A radical approach to C-H chlorination

My first experiences of radical chlorination where something of a baptism of fire. Generation of chlorine radicals from chlorine gas under intense UV irradiation in a custom-made photochemical flow reactor was as scary as it sounds to a very young, yet to be trained chemistry technician starting out in his carrier in the chemical industry. The reaction was part of the synthesis of the inhalation anaesthetic Isoflurane and this step was the photochemical chlorination of an intermediate we called FEFME ((2-difluoromethoxy)-1,1,1-trifluoroethane, or trifluoroethyl-difluoromethyl-ether- hence the acronym). Careful control of mixing and flow rates in a gas-phase reaction were critical to prevent over-chlorination, chlorine gas breakthrough and contamination of the precious ethereal product (Scheme 1).1

Scheme 1: Manufacture of Isoflurane anaesthetic

Chlorine containing molecules constitute a very high proportion of industrial feedstocks and building blocks in the drug, agrochemical and polymer industries. A recent review by Lin estimating that the manufacture of over 50% of industrial chemicals and over 20% of pharmaceutical products require introduction of chlorine at some point in their manufacture.2 Epichlorohydrin, a valuable chloro-epoxide building block is produced on >800 K/Tons per year.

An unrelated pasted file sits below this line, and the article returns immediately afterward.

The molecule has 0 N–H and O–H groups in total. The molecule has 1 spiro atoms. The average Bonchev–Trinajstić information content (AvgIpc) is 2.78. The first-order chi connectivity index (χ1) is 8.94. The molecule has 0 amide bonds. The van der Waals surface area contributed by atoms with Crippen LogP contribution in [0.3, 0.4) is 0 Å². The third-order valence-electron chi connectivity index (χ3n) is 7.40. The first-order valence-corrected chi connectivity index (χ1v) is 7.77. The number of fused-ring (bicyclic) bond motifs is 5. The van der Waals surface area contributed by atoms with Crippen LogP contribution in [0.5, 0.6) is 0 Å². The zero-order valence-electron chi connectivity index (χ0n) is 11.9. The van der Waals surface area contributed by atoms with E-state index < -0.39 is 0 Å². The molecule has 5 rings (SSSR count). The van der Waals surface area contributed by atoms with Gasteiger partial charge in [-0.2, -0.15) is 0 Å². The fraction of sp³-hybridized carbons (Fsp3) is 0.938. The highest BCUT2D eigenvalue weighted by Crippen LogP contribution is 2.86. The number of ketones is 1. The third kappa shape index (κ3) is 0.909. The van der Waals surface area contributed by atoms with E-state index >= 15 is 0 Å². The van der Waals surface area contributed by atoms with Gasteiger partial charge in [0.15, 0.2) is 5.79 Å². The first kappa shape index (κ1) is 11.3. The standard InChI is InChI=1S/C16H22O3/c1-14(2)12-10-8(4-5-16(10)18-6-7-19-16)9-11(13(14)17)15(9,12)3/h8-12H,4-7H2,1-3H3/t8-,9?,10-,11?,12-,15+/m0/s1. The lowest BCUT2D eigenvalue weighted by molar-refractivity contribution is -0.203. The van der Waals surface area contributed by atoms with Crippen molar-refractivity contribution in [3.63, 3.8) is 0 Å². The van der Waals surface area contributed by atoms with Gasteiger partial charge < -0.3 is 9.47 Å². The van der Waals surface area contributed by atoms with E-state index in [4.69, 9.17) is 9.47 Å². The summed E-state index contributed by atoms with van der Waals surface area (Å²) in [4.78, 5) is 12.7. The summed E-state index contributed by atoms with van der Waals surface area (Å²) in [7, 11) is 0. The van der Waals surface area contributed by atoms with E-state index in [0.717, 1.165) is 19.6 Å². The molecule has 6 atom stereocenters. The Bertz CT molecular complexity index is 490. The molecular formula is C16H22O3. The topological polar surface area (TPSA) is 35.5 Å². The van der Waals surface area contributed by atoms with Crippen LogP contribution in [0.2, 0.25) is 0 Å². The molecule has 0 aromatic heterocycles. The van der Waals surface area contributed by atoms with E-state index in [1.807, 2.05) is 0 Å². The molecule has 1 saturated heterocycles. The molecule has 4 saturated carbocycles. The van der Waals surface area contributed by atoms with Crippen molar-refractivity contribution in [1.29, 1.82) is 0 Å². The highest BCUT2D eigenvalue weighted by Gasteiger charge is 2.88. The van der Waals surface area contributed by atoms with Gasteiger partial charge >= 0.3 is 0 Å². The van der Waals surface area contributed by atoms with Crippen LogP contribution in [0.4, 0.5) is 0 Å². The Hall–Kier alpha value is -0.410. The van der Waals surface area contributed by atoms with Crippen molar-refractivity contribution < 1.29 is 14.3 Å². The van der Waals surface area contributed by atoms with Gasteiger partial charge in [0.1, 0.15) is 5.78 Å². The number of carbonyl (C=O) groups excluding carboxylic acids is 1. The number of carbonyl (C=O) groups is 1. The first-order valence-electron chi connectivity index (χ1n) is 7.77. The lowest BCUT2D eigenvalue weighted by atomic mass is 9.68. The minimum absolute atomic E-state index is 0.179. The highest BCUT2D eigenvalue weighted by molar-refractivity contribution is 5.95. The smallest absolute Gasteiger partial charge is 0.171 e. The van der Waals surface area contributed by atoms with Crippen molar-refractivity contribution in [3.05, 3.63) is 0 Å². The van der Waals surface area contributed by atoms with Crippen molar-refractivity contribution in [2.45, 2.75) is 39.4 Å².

Chlorine-containing pharmaceuticals are frequently a part of the annual cohort of regulatory approved NCE’s reaching patients, with over 250 FDA approved drugs currently on the market for a wide range of disease targets.3 Halogen bonding in biomolecular systems is still a very active area of research in drug discovery, both in the lab and in silico.4

There are, of course, also a vast number of organochlorine (and organobromine) compounds in Nature, some with interesting structural architecture, for example halomon, a polyhalogenated monoterpene first isolated from marine red algae, and welwitindolinone A, an oxindole-containing alkaloid isolated from blue-green algae (Figure 1). These inherently complex architectures being adorned by halogenase enzymes .5